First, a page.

Biden Applauds Telecoms’ Decision to Delay 5G Deployment Over Aviation Concerns
WASHINGTON — President Joe Biden on Tuesday applauded AT&T and Verizon Communications’ decision to agree to a two-week delay in deploying 5G technology using a bandwidth airlines use to navigate in low-visibility situations.
Verizon and AT&T bought a portion of the so-called C-Band last February for more than $80 billion and were to begin using it on Wednesday.
But as the deployment day grew nearer, airlines, airline pilot and flight attendant unions, and lawmakers including Rep. Peter DeFazio, D-Ore., chairman of the House Transportation and Infrastructure Committee, weighed in with concerns, most of them centering on claims the new wireless activity on the bandwidth could interfere with the radar altimeters on commercial aircraft and helicopters.
Last month, the FAA issued two directives warning of increased delays and cancellations if pilots could not rely on radar altimeters.
And airlines — already battered in recent days by the cancellation of thousands of flights due to COVID-19-related staffing shortages and weather — were preparing to file an emergency petition with the U.S. Court of Appeals on Monday to delay the deployment of the technology.
The path to the breakthrough was apparently laid Friday – New Year’s Eve – when Transportation Secretary Pete Buttigieg and Federal Aviation Administrator Steve Dickson wrote a letter to Verizon and AT&T asking them to hold off for no more than two weeks while the FAA identified buffer zones around key airports.
The companies initially rejected the proposal but by Monday night embraced it as a better alternative than having to fight the airline industry in court. Under the new deal, the telecoms agreed to delay deployment of 5G to the c-band until Jan. 19.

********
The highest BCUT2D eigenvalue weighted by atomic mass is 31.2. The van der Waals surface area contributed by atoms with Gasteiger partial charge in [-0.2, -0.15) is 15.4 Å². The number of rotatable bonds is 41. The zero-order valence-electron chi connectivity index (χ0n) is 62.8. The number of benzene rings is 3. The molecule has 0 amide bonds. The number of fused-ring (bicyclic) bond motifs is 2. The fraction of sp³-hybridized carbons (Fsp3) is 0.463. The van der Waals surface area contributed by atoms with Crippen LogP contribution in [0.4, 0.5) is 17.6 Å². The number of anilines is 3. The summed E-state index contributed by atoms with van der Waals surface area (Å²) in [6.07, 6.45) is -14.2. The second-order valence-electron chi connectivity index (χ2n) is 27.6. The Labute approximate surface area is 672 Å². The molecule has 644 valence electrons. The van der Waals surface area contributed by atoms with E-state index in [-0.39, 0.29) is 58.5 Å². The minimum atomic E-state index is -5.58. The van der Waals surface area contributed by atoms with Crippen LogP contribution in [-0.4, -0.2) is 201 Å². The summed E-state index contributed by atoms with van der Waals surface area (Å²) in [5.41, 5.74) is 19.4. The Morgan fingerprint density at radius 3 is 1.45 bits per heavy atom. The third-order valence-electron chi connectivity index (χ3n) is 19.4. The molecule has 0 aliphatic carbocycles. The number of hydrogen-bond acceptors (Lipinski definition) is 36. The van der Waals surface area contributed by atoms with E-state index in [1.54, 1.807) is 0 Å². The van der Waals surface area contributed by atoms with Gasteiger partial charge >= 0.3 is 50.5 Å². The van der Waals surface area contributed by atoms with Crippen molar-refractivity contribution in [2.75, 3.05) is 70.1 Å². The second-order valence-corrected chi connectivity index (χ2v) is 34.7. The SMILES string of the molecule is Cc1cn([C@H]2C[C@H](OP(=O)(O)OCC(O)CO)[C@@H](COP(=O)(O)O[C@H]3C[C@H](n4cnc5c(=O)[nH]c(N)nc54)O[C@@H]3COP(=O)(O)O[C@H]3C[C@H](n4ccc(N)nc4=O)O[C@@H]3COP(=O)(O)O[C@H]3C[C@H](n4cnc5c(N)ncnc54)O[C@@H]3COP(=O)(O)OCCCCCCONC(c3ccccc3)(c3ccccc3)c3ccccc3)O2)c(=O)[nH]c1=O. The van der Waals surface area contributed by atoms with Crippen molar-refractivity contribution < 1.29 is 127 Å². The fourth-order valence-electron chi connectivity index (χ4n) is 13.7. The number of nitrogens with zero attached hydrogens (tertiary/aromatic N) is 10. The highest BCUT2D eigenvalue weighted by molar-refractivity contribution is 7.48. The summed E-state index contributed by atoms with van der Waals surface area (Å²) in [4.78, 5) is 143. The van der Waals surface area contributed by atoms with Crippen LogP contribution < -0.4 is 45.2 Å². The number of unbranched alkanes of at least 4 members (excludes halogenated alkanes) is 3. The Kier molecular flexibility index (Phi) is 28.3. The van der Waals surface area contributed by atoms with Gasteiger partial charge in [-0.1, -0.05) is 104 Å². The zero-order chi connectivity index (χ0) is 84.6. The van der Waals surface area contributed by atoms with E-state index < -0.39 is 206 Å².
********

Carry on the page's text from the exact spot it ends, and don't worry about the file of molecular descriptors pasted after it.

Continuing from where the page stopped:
Both AT&T and Verizon issued brief statements announcing the agreement and restating their intention to offer their customers expanded 5G service this month.
“At Secretary Buttigieg’s request, we have voluntarily agreed to one additional two-week delay of our deployment of C-Band 5G services,” an AT&T spokesperson said in an email to The Well News. “We also remain committed to the six-month protection zone mitigations we outlined in our letter. We know aviation safety and 5G can co-exist and we are confident further collaboration and technical assessment will allay any issues.”
Commenting on the agreement from the White House, Biden said his administration is committed “to rapid 5G deployment, while minimizing disruptions to air operations and continuing to maintain the world’s safest airspace.”
“Last night’s agreement is a significant step in the right direction, and we’re grateful to all parties for their cooperation and good faith,” he said. “This agreement ensures that there will be no disruptions to air operations over the next two weeks and puts us on track to substantially reduce disruptions to air operations when AT&T and Verizon launch 5G on Jan. 19.”
Biden noted that administration officials have been conferring with technical experts at the FAA, the FCC and from the wireless and aviation industries to resolve the airlines’ concerns and prevent a potential impasse.
“I am pleased those efforts helped produce yesterday’s agreement,” Biden said.
In a separate statement, the FAA said AT&T and Verizon have offered “to implement a set of mitigations comparable to measures used in some European operating environments.”
“While U.S. standards and operating environments are unique, we believe this could substantially reduce the disruptions to air operations,” the agency said.
These additional mitigations will be in place for six months around 50 airports identified as those with the greatest impact to the U.S. aviation sector.
“Safety is the core of our mission and this guides all of our decisions,” the agency statement continued. “The FAA thanks AT&T and Verizon for agreeing to a voluntary delay and for their proposed mitigations. We look forward to using the additional time and space to reduce flight disruptions associated with this 5G deployment.”